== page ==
On March 27, 2013, the Supreme Court of the United States decided Millbrook v. United States, No. 11-10362, holding that the waiver of sovereign immunity created by the "law enforcement proviso" in the Federal Tort Claims Act extends to acts or omissions of law enforcement officers that arise within the scope of their employment, regardless of whether the officers are engaged in investigative or law enforcement activity, or are executing a search, seizing evidence, or making an arrest.

Kim Millbrook, a former prisoner in the Federal Bureau of Prisons (BOP), brought a lawsuit under the Federal Tort Claims Act against the BOP, alleging that he was sexually assaulted and verbally threatened by prison guards while he was in the BOP's custody. He alleged that, under the Federal Tort Claims Act (FTCA), 28 U.S.C. § 1346(b)(1), the BOP would be liable if he succeeded on his claims of assault and battery. The Government moved to dismiss based on the so-called "intentional tort exception" to the FTCA, § 2680(h), which immunizes the United States from suits for intentional torts, including assault and battery. In response, Millbrook relied on the "law enforcement proviso" to the FTCA, which extends the waiver of sovereign immunity to intentional torts (including assault and battery) based on the "acts or omissions of investigative or law enforcement officers." The District Court dismissed Millbrook's claim and the United States Court of Appeals for the Third Circuit affirmed, holding that the "law enforcement proviso" only applies "when the tortious conduct occurs in the course of executing a search, seizing evidence, or making an arrest."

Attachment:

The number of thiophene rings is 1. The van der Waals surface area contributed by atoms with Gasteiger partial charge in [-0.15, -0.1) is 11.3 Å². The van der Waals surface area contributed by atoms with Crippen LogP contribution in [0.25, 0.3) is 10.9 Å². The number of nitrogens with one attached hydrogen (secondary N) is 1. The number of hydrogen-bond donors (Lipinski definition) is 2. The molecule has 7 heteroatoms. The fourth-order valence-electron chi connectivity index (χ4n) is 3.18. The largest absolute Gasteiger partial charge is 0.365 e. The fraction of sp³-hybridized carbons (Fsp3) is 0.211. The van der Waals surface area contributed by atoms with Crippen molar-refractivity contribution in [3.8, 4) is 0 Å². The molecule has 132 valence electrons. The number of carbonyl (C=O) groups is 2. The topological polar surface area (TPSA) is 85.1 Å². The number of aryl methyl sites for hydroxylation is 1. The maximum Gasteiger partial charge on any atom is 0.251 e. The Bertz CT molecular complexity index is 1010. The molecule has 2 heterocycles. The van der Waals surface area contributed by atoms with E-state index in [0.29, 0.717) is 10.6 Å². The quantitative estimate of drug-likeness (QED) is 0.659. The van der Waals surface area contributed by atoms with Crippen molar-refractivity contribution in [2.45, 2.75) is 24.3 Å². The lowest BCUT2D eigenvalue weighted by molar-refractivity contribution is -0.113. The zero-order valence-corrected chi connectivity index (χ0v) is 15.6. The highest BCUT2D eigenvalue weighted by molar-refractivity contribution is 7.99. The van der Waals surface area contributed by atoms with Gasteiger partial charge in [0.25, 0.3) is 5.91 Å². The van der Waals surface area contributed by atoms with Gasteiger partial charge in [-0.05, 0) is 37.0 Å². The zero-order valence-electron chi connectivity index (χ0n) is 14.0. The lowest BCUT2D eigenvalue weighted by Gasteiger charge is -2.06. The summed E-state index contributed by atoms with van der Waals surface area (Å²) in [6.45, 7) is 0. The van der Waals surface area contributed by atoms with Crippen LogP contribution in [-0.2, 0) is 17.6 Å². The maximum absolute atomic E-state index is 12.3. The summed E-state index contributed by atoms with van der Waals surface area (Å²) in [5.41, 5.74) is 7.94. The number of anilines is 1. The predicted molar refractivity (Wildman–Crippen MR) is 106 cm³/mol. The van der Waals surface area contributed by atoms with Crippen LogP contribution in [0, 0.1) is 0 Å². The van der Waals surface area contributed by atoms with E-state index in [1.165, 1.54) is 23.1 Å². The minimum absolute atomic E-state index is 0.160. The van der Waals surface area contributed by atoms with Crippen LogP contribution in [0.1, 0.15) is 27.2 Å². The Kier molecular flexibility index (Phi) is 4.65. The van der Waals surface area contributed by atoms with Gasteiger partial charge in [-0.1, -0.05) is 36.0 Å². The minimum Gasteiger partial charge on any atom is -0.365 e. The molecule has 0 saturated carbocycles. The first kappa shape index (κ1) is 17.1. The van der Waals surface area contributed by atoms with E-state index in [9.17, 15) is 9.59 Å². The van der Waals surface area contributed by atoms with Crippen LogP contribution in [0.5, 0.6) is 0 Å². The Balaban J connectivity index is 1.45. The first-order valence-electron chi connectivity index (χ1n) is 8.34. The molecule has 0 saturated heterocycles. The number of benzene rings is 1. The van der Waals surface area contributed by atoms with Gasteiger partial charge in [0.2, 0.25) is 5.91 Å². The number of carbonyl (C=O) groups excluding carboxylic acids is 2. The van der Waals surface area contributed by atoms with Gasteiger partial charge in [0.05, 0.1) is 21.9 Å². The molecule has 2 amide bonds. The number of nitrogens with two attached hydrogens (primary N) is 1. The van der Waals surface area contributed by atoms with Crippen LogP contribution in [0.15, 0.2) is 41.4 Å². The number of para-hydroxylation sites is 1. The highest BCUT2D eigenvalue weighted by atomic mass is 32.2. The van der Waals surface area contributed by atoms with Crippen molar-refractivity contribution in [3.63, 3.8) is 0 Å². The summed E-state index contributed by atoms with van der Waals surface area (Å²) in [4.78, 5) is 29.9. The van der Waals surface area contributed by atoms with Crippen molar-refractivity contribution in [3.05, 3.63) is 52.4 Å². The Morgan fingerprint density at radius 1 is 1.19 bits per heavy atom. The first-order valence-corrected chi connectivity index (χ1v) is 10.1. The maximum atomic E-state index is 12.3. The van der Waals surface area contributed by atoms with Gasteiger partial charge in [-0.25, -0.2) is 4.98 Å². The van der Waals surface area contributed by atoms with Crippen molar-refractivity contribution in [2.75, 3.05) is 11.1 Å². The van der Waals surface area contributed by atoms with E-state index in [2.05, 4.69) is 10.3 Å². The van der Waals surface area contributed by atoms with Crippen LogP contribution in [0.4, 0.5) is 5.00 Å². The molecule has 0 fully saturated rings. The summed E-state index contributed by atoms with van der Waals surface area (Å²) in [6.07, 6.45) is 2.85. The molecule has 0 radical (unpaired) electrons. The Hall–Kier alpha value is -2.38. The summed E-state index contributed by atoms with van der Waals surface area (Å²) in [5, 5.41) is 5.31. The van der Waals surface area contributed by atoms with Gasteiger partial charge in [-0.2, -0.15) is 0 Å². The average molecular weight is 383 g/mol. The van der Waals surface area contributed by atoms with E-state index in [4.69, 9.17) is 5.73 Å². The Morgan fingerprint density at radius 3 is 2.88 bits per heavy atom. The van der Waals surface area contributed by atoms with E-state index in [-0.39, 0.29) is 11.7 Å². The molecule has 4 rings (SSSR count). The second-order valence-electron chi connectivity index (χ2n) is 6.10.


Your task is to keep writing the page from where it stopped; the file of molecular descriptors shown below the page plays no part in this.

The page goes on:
The Supreme Court reversed, holding that nothing in the plain language of the "law enforcement proviso" limits its application to acts of law enforcement officers occurring in the course of investigative or law enforcement activities. The Court explained that the FTCA by its terms focuses on the "status of persons whose conduct may be actionable, not the types of activities that may give rise to a tort claim against the United States." In other words, the FTCA's text did not limit the waiver of sovereign immunity to intentional torts committed by law enforcement officers who were executing a search, seizing evidence, or making an arrest. So long as the officer was acting within the scope of his employment and was a "law enforcement officer" as defined by the FTCA, the "law enforcement proviso" applied to waive the United States' sovereign immunity.

Justice Thomas delivered the opinion for a unanimous Court.

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